The Germans offered themselves various justifications for why 4,500 Germans’ economic well-being and the German empire’s glory war­ranted the elimination of two peoples, twenty times more numerous than the small German colony. Perpetrators are always convinced that they have good reasons for killing their victims, typically the heartfelt fiction that their victims are criminals, miscreants, or impediments of such enormity as to deserve the death penalty.

Our Age’s Slaughters

This mass annihilation that inaugurated our time’s eliminationist cam­paigns was characteristic of earlier times: imperialist Europeans acting without moral restraint to secure non-Europeans’ lands. As a rule, pre­vious centuries’ colonizers—Americans as they spanned their continent, Belgians in Congo, British, French, Portuguese, and Spanish in Asia, Africa, and the Americas—despoiled, enslaved, or killed people of color who resisted or were deemed obstacles to Europeans’ occupation or exploitation of their lands. Europeans regularly employed murderous methods against non-European peoples that they did not use against their conventional European enemies. Racism and impunity explain the difference.

The Germans’ annihilation campaign is, in a different sense, a quin­tessential phenomenon of our era: One group, in the name of a national or ideological project, self-consciously attempts to eliminate another unwanted or putatively threatening group, and methodically works to do so for years. The French, Portuguese, and others, also racists, were wantonly murderous in Africa during the first part of the twentieth cen­tury, killing or working to death hundreds of thousands or millions in their African colonies, yet they did not set out, as national policy, to systematically exterminate targeted peoples in whole or in large part. But since the twentieth century’s beginning, states, supported by sig­nificant percentages of their people, have done just that.

Unlike colonial predations in the sixteenth through the nineteenth centuries—which include the colossally murderous trans-Atlantic African slave trade that took 15 million to 20 million Africans’ lives, more than the roughly 10 million who survived to become slaves—most of our age’s mass murders and eliminations have not been perpetrated by colonial or conquering powers. They have been wholly or principally within the country the perpetrators and victims both inhabit.

In this sense the Turks’ mass annihilation of the Armenians during World War I—commonly if wrongly understood to be the twentieth cen­tury’s first mass extermination—is typical. Under war’s cover, the Turk­ish leaders decided to eliminate their “Armenian problem” because they considered Armenians an irredeemably non-Turkish element posing a se­cessionist threat. With the transparently false accusation that during World War I the Armenians had revolted against Turkey to abet the Russian enemy, the Turks “relocated” them, which meant rounding them up and quickly slaughtering the military-age men before or shortly after they sent the Armenians marching away. In a contemporary report, the American consul in Kharpert explains what relocation was known to mean and how the Turks disposed of the Armenian men: “If it were sim­ply a matter of being obliged to leave here to go somewhere else, it would not be so bad, but everybody knows that it is a case of going to one’s death. . . . The system that is being followed seems to be to have bands of Kurds awaiting them on the road, to kill the men especially, and, in­cidentally, some of the others. The entire movement seems to be the most thoroughly organized and effective massacre this country has ever seen.”5 One Armenian survivor relates what happened on her death march:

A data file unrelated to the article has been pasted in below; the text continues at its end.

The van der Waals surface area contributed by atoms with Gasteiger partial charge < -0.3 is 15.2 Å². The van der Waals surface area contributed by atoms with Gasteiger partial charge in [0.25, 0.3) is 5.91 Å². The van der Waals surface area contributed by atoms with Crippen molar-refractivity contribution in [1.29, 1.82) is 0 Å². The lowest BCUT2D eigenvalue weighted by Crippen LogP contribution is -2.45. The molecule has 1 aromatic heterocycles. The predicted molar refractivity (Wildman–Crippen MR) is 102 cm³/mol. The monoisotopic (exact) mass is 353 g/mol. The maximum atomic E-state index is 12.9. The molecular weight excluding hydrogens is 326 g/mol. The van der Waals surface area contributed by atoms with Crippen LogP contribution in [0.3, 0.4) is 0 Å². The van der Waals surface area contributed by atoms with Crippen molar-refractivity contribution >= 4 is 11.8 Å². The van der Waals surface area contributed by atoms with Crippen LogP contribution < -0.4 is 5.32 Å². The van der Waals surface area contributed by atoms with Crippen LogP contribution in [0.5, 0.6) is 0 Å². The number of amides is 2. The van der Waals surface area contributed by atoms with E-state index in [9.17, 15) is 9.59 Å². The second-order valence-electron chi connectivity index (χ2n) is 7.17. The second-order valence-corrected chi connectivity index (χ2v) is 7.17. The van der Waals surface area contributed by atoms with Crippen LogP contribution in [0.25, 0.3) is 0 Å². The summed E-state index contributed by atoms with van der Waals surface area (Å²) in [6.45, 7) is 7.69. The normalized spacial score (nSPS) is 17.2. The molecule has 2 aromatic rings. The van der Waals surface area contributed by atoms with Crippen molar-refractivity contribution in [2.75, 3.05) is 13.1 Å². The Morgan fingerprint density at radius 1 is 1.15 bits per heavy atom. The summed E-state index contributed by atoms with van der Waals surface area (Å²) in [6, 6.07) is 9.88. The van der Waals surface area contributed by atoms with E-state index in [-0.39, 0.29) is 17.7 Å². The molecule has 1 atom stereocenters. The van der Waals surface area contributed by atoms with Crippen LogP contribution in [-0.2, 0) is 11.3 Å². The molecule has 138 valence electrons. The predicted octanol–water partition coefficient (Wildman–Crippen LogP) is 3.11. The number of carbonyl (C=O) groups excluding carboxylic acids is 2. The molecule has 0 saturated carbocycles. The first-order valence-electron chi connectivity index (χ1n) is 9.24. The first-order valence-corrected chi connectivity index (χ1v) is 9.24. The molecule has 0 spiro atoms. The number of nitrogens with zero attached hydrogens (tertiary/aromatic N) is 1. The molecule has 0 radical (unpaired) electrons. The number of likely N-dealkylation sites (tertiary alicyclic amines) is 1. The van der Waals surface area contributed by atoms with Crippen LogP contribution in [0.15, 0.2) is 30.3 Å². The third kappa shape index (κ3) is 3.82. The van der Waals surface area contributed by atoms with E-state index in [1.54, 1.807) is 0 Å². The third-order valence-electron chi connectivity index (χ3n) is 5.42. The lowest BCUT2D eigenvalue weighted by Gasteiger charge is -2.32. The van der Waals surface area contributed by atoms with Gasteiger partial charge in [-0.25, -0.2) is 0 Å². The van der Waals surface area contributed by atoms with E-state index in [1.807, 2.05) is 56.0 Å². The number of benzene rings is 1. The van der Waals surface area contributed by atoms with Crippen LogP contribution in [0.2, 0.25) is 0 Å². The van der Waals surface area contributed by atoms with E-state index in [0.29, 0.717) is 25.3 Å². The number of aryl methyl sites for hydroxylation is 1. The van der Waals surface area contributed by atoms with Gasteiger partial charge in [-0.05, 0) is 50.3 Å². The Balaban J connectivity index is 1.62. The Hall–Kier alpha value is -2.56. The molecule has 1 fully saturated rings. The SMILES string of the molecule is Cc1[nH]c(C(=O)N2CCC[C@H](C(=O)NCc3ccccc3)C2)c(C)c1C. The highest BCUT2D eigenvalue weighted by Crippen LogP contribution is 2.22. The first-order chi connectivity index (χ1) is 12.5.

They asked all the men and boys to separate from the women. There were some teen boys who were dressed like girls and disguised. They remained behind. But my father had to go. He was a grown man with a mustache. As soon as they separated the men, a group of armed men came from the other side of the hill and killed all the men right in front of our eyes. They killed them with bayonets at the end of their rifles, sticking them in their stomachs. Many of the women could not take it, and they threw themselves in the River Euphrates, and they, too, died. They did this killing right in front of us. I saw my father being killed.6

The Turks forced the women and children (and the remaining men) to walk for months, with no shoes, little food, no shelter, often no blankets at night. Barely living Armenians populated Turkey’s byways: “At the first station, we saw a lot of Armenians who had gotten there much ear­lier than us, and they had turned into skeletons. We were surrounded with skeletons so much that it felt like we were in hell. They were all hungry and thirsty, and they would look for familiar faces to help them. We became terribly discouraged, so hopeless that it is hard to explain exactly how we felt.”7 Their destination was the desert where they per­ished in colossal numbers, and at the end of the marching, the Turks slaughtered perhaps 200,000 of those still alive. The Turks eliminated almost all of the 2 million Armenians living in Turkey, exterminating 1.2 million, expelling most of the rest. Employing a wide range of elimina­tionist policies, they also converted, forced into slavery, or kidnapped and raised as Turks between 100,000 and 200,000 Armenian women and children.8 The Turks left Armenians in Constantinople, today’s Is­tanbul, alive because eliminating them was unnecessary for solving the problem as the Turks understood it, and extending their eliminationist project to their capital city would have further exposed their predations to the world. With the Bolshevik Revolution and the Russian armies’ col­lapse, the Turks extended the annihilationist campaign to Transcauca­sia, known as Russian Armenia, which they occupied in 1918, and where 300,000 Armenians had fled. They killed perhaps 200,000.9